The language every hedger should know
By James M. Burr
Basis is the difference between the physical price of fuel and the underlying futures market. It is the language of price for hedgers around the world, and it is the smallest denominator of risk that a hedger has. Let’s look at these positions moving 50 cents and $1.00 in each direction, with no change in basis.
To a much greater degree than the actual flat price of a commodity, basis is a much more accurate indicator of the actual supply/demand situation of a particular market.
If on May 20 the rack price of high sulfur #2 heating oil at Pittsburg, Penn., is $1.90 per gallon and at the same time the June New York Mercantile Exchange heating oil futures are trading at $1.85 per gallon; the basis for high sulfur #2 heating oil at the Pittsburg rack is 5 cents OVER the June NYMEX heating oil futures.
Every physical market has a basis. If the current June NYMEX heating oil futures are at $1.85 per gallon and at the same moment the rack price in Dallas, TX is $2.00 per gallon, the rack price in Boston, MA is $1.87 and the spot price in NY Harbor is $1.82. These locations would have the following basis levels:
Dallas +$.15 June heating oil
Boston +$.02 June heating oil
NY Harbor -$.03 June heating oil
All true hedgers think in terms of basis and not flat price. This is because once a position is hedged the actual purchase price of the commodity no longer matters to the profit or loss of the position — only a change in the basis matters to the hedger. If there is no change in basis, there cannot be any gain or loss on the net position.
Example: Assume that you purchase 210,000 gallons of high sulfur #2 in Pittsburg, Penn., at a price of $1.52 per gallon. You hedge this position by selling 210,000 gallons of June NYMEX heating oil at $1.45 per gallon. You now own this position at a basis of +.07 June heating oil.
As you can see by these examples, no matter which direction the market moved, or to what extent, with no change in basis there is no gain or loss on the net position. The word “net” is the key to all hedging. You must always look at the net effect of the physical side of the transaction to the financial side of the transaction. Many new hedgers have a hard time making themselves look at the net result of both sides of the transaction. If you cannot come to terms with this procedure, you will never be a good hedger.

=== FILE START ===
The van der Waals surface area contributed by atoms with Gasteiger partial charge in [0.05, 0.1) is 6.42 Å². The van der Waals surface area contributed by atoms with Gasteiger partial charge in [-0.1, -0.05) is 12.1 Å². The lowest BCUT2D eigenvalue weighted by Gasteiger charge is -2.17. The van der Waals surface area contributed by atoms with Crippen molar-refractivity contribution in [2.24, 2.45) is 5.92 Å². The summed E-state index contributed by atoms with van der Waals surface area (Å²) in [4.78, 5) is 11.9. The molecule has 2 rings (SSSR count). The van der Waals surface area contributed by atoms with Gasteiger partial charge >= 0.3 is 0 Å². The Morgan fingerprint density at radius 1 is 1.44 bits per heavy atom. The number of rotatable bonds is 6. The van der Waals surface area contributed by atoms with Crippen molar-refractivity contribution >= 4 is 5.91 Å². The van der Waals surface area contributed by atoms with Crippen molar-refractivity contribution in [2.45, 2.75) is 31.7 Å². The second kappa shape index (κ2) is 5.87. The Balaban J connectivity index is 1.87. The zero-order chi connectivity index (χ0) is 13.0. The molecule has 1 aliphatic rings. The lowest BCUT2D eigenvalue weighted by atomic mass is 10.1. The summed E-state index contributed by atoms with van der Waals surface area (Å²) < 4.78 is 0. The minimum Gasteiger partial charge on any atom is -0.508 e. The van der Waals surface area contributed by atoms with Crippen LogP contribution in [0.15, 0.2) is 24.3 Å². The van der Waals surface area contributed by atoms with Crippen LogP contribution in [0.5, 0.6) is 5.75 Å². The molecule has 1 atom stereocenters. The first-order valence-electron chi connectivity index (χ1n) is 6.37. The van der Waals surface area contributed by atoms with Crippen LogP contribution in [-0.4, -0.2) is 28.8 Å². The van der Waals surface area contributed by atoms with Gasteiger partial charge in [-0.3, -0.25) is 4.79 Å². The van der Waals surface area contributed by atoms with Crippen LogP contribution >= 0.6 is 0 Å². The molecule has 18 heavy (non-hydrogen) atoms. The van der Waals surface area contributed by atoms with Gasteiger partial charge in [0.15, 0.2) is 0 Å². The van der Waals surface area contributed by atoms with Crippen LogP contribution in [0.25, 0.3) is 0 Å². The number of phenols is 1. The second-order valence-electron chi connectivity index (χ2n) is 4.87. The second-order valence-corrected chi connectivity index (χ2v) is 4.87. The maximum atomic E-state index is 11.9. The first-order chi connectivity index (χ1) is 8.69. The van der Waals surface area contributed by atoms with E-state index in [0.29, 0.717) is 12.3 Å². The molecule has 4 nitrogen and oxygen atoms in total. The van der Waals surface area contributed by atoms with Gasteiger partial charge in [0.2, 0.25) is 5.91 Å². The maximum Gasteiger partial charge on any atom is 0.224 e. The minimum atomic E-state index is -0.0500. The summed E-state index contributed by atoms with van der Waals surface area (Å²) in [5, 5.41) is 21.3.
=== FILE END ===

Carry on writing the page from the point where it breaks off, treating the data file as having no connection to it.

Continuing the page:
In the previous examples we saw no basis change. This is neither probable nor desirable. You want the basis to change; that is how hedgers make a profit on their positions. What you want is to put positions on during periods that you feel that the basis will move in a favorable direction. When you buy physical fuel and hedge by selling futures, you are “long basis” and want the basis level to increase. When you sell physical fuel (as a new position) and hedge this sale with the purchase of futures, you are “short basis” and will gain if the basis level declines.
You need a basis history for the locations that you trade. This will give you a reference point with which you can compare offers from suppliers and a starting point for you to use if you want to make forward sales to your customers.
You can not look only at history when judging whether a supplier is offering you a “good deal.” The current supply / demand situation in your location may be vastly different this year, and basis may be at much higher or lower levels that they have been in the past few years.
Basis is historically repetitive, but changes in both the delivery specifications of the commodities traded in the futures markets and of the physical commodities effect basis levels. We have seen the elimination of MTBE and its replacement with ethanol. The NYMEX has eliminated the Harbor Unleaded gasoline futures and replaced it with RBOB futures, plus the NYMEX has recently announced their intention to begin a futures contract for conventional 87 gasoline and ULSD in the Gulf Coast and a ULSD contract for New York harbor. As these contracts gain in liquidity suppliers will gradually begin to use these contracts to hedge their positions and in turn begin to base their sales prices off of these contracts — which will cause a shift in basis levels.
Remember — when you are a hedger using futures as your hedging tool, you can not make or lose anything if there is no change in basis, and you must always look at the net effect of your physical position to your financial position.
Next time we will discuss spreads — the carry (contango) or inverse (backwardation) of the markets and what they mean.
James M. Burr is the vice president of FCStone Trading, LLC. He began his career within the commodity industry in 1981 as a commercial grain hedger employed by Farmers Commodities Corporation based in their Kansas City office. He became the manager of that office in 1986, and pioneered the firm’s entry into the energy futures markets in 1988. Burr also developed FCStone Trading, LLC, the derivatives division of FCStone of which he is currently vice president.
Having more than 26 years of experience managing commodity risk for commercial accounts, Burr possesses a unique understanding of the strategic use of derivatives, physicals and the futures market as beneficial tools to manage risk and improve profits. As a commonly heard keynote speaker, he utilizes his expertise with cash contracts, futures and derivatives to afford the client risk management skills much needed in today’s marketplace.
Feel free to contact James M. Burr at FCStone (816) 457-6217